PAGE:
UPDATED Diets: You may want to choose 1 among these types of diets: 1) The food one usually eats ("I have a balanced diet"), 2) A special way to eat in order to lose weight or for medical reasons (Weight Watchers, the South Beach diet), 3) The way some people eat to support their strong convictions about nutrition, animal welfare or ecology (Flexitarianism, veganism, vegetarianism, ethical omnivore, clean eating, Wildevore eating, slow food...). Link 1 (in French)
Restrictions: Are gluten and dairy-free fads only? Do we need gluten and/or dairy in our diet? Is there a danger in removing those food if we're not intolerant or allergic to them? Take the example of some of the new gluten-free restaurants in Paris. Would they survive if only people allergic to gluten were clients, or do they expect to take advantage of this gluten-free trend?
Organic: Are organic products really healthier than non-organic food? Who benefits from the higher prices, the producer or the distributor? What can consumers do?
NEW Frozen food: Frozen fruits and vegetables are usually deep frozen "minutes" after harvest which, for some, makes them a healthier choice for consumption. Some even argue that they are more nutritional than "fresh" produce found in grocery stores. How true is the claim? What does research say? In France, people revere Picard, the famed manufacturer and distributor of frozen products. Is its popularity based on convenience, freshness, quality, prices, all of the above?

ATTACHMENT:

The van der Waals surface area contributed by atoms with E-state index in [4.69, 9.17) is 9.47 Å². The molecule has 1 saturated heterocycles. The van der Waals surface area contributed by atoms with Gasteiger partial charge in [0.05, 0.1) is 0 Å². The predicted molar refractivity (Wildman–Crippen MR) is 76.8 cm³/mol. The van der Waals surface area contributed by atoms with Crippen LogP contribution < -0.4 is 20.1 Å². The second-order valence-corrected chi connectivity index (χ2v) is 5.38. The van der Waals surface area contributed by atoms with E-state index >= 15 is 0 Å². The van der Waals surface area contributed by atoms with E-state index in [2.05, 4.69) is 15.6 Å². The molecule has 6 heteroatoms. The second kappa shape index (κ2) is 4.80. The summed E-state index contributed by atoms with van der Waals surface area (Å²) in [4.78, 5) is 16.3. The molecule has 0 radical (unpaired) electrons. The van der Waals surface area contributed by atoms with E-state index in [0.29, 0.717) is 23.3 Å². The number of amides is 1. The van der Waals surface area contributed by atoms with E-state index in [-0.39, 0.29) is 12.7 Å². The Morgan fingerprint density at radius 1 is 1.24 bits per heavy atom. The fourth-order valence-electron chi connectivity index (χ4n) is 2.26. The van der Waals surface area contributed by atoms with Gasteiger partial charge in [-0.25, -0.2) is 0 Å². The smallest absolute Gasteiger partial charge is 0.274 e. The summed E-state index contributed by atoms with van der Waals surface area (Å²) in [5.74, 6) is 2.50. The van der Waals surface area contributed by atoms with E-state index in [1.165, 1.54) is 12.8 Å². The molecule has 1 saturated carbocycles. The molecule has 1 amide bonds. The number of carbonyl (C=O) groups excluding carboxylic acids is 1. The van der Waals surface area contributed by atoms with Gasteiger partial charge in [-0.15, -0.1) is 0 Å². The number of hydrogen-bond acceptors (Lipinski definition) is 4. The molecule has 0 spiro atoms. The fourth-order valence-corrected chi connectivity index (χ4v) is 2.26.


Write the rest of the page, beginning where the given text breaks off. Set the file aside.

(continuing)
Feeding the world: How are we going to feed 8 billion people in 10 years? What's being done now? Will insects and algae really be the next food options? What needs to be changed?
Food guide: Are food "pyramids" necessary? How will the new USDA food plate (the old "food pyramid") help Americans eat better?
Processed food: How harmful to your health are industrial and ultra-processed foods and additives? Link 1 (in French)
NEW The treatment of farm animals, from birth to the slaughterhouse. What are the laws regarding farm animal welfare in Europe? Maybe look at the differences between the Unites States and Europe? How useful, powerful and successfult are animal rights and militant groups like People for the Ethical Treatment of Animals (PETA worldwide), L214 in France, Igualdadanimal in Spain and Mercy for animals in the US who use, among others, shocking videos to denounce animal maltreatment? (Warning: Some of the videos are difficult to watch.)
Pesticides: How dangerous and harmful are pesticides? Should we use them at all or ban them altogether? How can we strike the right balance between their usefulness and danger?
NEW How far does your food travel to get to your plate?
Food deserts vs. food oasis
Obesity: Does advertising have an impact on children's obesity?
Do Superfood exist? What makes them super? How super are they? Chia, quinoa, kale, goji, acai, turmeric (curcuma), wheatgrass etc.
Food safety, regulations: What are the main differences between the US and the European commmunity in the food or meat industry.
UPDATED Food waste: What are some of the initiatives taken by the government, businesses, communities and individuals to try to solve the problem of food waste?
Agriculture and environmental impact